My cousin Mary Kay, a pediatrician in Cleveland, has a clinic partner who hails from Cairo. When Dr. Mervat came from Ohio to visit her family here in February, she invited me to dinner with them. She and her sisters all have names that begin with M (much like another family I know).
At that dinner, Mervat’s sister Magda and her husband Samieh promised to take me out to see some of the oldest monasteries in the Middle East. We had to wait until after Easter, when the sites once again opened their doors to non-members of the church. Last Saturday, Samieh and Magda treated me to a tour of two monasteries and a retreat center founded by a priest who does a great deal of charity work in upper Egypt.
Copt is a word meaning “Egyptian,” derived from the Greek Egyptos. But its meaning has developed over the years so that today the word Coptic refers to Egyptian Christians. About 15% of Egyptians are Christians and some 95% of them are members of the Coptic Orthodox Church of Alexandria.
The first monastery on our tour was in an area called Wadi Natrun, and has a Monastic complex dedicated to St Bishoy, a priest born in the fourth century AD. My tour guide was an English-speaking priest (a former Chemist who had spent time in Europe and has two brothers in New Jersey) who spent more than an hour taking me among the sights there and explaining details about the history of the place. And he showed us inside some of the rooms, not on the tourist route, where monks would gather for fellowship.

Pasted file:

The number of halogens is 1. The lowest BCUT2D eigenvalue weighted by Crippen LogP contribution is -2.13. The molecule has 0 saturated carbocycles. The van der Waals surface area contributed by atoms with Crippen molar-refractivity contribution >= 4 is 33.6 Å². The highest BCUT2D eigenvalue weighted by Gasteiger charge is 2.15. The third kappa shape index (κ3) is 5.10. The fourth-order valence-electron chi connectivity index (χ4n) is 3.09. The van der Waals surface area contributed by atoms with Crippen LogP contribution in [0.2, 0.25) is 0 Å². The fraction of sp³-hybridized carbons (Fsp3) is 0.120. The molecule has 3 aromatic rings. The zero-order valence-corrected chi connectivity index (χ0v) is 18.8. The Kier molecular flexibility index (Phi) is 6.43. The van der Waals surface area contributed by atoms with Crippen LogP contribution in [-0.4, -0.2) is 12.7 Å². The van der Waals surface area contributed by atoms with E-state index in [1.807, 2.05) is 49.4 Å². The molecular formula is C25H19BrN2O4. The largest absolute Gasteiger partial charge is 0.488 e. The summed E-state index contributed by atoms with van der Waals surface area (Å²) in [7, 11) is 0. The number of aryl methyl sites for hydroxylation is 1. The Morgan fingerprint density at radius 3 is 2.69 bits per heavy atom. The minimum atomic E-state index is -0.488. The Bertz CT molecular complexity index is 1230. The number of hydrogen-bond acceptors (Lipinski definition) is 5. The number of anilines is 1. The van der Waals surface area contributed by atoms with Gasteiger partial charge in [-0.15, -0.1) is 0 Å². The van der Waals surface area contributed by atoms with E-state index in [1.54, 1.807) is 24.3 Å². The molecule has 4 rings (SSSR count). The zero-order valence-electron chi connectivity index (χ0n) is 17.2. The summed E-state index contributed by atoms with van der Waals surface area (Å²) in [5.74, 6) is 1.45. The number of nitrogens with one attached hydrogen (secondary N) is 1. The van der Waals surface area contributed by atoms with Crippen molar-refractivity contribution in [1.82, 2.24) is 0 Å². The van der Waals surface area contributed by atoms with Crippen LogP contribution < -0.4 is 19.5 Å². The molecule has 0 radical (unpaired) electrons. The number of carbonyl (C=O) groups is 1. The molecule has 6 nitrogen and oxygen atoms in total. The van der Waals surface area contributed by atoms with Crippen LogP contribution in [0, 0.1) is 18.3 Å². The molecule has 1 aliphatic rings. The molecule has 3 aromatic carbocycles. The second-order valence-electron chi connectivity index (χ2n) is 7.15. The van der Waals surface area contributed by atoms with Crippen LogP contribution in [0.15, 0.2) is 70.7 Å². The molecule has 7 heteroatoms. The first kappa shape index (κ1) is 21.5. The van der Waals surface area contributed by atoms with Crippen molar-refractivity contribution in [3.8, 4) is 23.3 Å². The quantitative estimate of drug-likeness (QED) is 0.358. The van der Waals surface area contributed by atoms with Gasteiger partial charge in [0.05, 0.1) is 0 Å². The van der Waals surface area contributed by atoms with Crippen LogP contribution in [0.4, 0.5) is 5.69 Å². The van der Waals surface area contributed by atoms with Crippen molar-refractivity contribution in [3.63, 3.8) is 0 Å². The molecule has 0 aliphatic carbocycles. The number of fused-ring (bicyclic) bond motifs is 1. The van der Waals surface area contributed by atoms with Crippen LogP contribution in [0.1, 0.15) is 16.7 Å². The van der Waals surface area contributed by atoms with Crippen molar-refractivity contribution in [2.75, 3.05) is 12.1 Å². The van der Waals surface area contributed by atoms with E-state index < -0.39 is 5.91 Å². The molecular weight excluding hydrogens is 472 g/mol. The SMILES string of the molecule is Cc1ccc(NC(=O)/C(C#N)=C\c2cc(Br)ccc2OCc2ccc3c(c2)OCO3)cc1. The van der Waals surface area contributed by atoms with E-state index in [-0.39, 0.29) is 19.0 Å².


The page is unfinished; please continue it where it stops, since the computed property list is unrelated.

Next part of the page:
There’s an old tower where the monks would also gather, but that was for protection from invaders, be it from the Berbers — who regularly attacked over the spane of a few hundred years — or others through the ages. And in the sanctuaries of the churches there are altars with the relics of saints Bishoy and Paul of Tammua. The walls have frescoes, and the altars are decorated with wood carvings from centuries past. There’s also an old grain mill that was once powered by donkeys.
We then went to Samieh and Magda’s favorite monastery, where they come regularly, they say, to “be close to God” and find solace and a break from the hustle and bustle of Cairo. The Monastery of St. Macarius is about 90 kilometers from Cairo, off the main desert highway to Alexandria. The monastery was founded by the eponymous Saint in 360 AD. And from the fourth century to the present day, it has been continuously inhabited by monks. One altar is said to contain the relics of both St. John the Baptist and Elisha the Prophet.
As we walked among the peaceful sanctuaries and chapels, I could see why Samieh and Magda go there so often.